We want to publish our binary in Release mode, so let's modify our yaml to build in Release mode by adding this key to the root of the yaml:

script: cargo build --verbose --release; cargo test --verbose

Sweet. Now if you tested it, you should see that Travis is a little slower (release builds take a bit more work!) but your file should be uploaded to the GitHub release! 🎉

But Wait, There's More!

Notice how we build for two platforms, but only see one binary in the release? And we can't tell what platform its built for because its just named watchdog? That's no good, if I downloaded that on my linux box, I have no idea if I'm downloading a linux binary or a mac binary.

Why is there only one?

Well, admitting that I didn't encounter this myself (so your exact error may vary) because I did this out of order, these Travis builds run out of order and concurrently, so your linux build may upload a file named "watchdog", only to be overwritten by your mac build when it uploads a different file named "watchdog". So, we have a race condition.

How can we get both binaries to upload and not overwrite each other?

Well, we can get two birds with one stone here, by also indicating in the file name whether it is built for linux or mac. The idea is we have to give the files on different builds different names so we don't overwrite them, so we might as well specify which platform they're built for to be clearer to users too.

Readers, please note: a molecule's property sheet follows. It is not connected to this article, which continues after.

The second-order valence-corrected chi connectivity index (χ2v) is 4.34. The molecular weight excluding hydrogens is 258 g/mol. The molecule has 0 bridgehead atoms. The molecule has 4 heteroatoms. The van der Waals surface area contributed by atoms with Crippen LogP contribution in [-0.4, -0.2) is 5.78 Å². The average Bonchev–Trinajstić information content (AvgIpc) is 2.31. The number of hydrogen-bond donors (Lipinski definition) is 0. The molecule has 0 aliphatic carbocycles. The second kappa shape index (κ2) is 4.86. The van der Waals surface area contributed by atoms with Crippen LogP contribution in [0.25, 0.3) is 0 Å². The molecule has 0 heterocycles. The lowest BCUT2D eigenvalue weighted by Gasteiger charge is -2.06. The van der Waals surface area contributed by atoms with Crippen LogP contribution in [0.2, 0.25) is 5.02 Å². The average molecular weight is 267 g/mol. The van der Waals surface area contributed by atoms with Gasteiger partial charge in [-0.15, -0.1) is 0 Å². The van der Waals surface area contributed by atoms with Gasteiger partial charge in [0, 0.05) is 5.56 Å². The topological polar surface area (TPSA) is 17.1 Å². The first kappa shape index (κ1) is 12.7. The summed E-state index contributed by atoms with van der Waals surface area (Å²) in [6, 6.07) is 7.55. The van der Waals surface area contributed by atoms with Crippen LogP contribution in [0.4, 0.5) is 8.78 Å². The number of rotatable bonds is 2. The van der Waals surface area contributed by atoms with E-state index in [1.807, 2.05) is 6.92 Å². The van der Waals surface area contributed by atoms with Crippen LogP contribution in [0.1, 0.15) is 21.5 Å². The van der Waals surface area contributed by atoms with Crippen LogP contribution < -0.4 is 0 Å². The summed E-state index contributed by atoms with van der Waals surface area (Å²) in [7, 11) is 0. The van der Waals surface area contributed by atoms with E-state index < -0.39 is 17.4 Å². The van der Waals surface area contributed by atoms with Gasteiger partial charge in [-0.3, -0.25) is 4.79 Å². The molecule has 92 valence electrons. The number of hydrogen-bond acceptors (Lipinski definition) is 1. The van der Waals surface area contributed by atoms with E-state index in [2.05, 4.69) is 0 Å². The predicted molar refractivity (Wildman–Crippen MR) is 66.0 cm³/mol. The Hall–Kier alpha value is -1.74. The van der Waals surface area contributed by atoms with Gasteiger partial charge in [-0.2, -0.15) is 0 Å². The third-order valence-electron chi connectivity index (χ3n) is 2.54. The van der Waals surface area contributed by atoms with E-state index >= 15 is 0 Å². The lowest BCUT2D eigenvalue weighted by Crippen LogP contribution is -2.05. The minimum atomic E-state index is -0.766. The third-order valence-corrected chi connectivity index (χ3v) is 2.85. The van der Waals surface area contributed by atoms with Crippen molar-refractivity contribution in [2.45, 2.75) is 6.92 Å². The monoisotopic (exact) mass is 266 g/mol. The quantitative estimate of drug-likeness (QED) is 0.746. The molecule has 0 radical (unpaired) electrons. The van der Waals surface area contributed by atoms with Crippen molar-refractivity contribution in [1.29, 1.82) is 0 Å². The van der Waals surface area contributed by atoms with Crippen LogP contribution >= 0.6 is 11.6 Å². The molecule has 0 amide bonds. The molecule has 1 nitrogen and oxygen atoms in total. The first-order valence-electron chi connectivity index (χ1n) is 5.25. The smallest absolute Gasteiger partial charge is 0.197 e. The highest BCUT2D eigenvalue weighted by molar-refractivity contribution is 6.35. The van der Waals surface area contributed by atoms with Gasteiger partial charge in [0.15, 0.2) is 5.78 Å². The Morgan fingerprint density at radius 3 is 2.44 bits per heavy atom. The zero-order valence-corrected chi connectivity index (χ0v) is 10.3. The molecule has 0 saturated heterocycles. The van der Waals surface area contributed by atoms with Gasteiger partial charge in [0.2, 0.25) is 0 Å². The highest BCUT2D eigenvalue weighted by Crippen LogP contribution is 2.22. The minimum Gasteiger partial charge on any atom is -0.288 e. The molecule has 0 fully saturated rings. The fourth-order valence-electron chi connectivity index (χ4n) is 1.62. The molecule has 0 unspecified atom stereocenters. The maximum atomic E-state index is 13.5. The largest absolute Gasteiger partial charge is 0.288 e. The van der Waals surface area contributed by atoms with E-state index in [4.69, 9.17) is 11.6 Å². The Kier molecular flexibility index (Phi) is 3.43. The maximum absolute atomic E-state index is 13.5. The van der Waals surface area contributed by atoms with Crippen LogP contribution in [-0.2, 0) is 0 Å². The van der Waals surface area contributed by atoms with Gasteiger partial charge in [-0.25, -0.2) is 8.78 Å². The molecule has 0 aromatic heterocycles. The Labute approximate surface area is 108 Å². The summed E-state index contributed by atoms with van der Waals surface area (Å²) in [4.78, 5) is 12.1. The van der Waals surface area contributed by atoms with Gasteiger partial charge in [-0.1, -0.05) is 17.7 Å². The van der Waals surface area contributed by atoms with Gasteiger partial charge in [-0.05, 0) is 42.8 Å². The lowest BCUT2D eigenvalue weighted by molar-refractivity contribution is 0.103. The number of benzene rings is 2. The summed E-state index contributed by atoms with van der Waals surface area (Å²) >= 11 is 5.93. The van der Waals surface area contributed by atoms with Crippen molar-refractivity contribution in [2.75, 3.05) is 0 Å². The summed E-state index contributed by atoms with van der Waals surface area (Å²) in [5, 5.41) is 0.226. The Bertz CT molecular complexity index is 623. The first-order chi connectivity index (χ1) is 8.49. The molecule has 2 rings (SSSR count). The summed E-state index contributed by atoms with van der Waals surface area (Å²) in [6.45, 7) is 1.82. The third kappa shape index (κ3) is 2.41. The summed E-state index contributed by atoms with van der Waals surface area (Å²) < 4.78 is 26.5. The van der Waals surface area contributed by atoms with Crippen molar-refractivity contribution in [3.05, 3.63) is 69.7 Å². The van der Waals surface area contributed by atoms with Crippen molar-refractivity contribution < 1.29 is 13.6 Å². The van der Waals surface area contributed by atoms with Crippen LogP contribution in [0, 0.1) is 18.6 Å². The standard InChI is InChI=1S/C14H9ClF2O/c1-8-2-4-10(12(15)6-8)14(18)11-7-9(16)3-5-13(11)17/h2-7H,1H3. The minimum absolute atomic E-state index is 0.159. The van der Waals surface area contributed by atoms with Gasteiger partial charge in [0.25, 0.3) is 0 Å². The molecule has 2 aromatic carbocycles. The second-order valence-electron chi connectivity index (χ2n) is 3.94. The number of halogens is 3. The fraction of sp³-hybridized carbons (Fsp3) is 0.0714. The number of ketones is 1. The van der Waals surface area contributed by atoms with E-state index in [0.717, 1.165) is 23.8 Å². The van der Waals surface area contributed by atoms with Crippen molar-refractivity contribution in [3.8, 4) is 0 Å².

Renaming Your Binary

This was the fun part for me, tracking down how to rename binaries so we could upload multiple to GitHub and specify their platform. It only reinforced my love for Travis when I learned that it provided all the building blocks I needed:

  • a before_deploy script step to run whatever I want after we run the script step yet before we run the deploy step
  • a collection of environment variables to tell all sorts of things about our builder, like its platform

With that in mind, we can just connect the dots to rename the binary before we upload it in the deploy step:

before_deploy:
  - mv target/release/watchdog "target/release/watchdog-$TRAVIS_TAG-$TRAVIS_OS_NAME"

But, if we want to support having multiple deploy steps (publishing to crates.io AND GitHub releases, for instance), this will actually cause an error and fail the whole build. That's because this before_deploy script gets called once for each deploy step. That actually burned me and caused my "final" build to fail, because the second time it was called, mv threw an error because target/release/watchdog didn't exist anymore. So, to account for that, you'll need a little bash-fu to update your yaml once more:

before_deploy:
 - "if [[ -f target/release/watchdog ]]; then mv target/release/watchdog \"target/release/watchdog-$TRAVIS_TAG-$TRAVIS_OS_NAME\"; fi"

What this modification does is use bash to only run mv if the file exists, so we won't error out and fail the whole Travis build if we have multiple deploy steps. Anyways....

Rad, now our binary is named something like watchdog-v0.2.0-linux! Now we can adjust our deploy step to find this new name pattern:

deploy:
  - provider: releases
    skip_cleanup: true
    on:
      tags: true
      condition: "$TRAVIS_RUST_VERSION = stable"
      branch: master
    file_glob: true # <-- note this new field
    file: target/release/watchdog-*  # <-- note the `-*`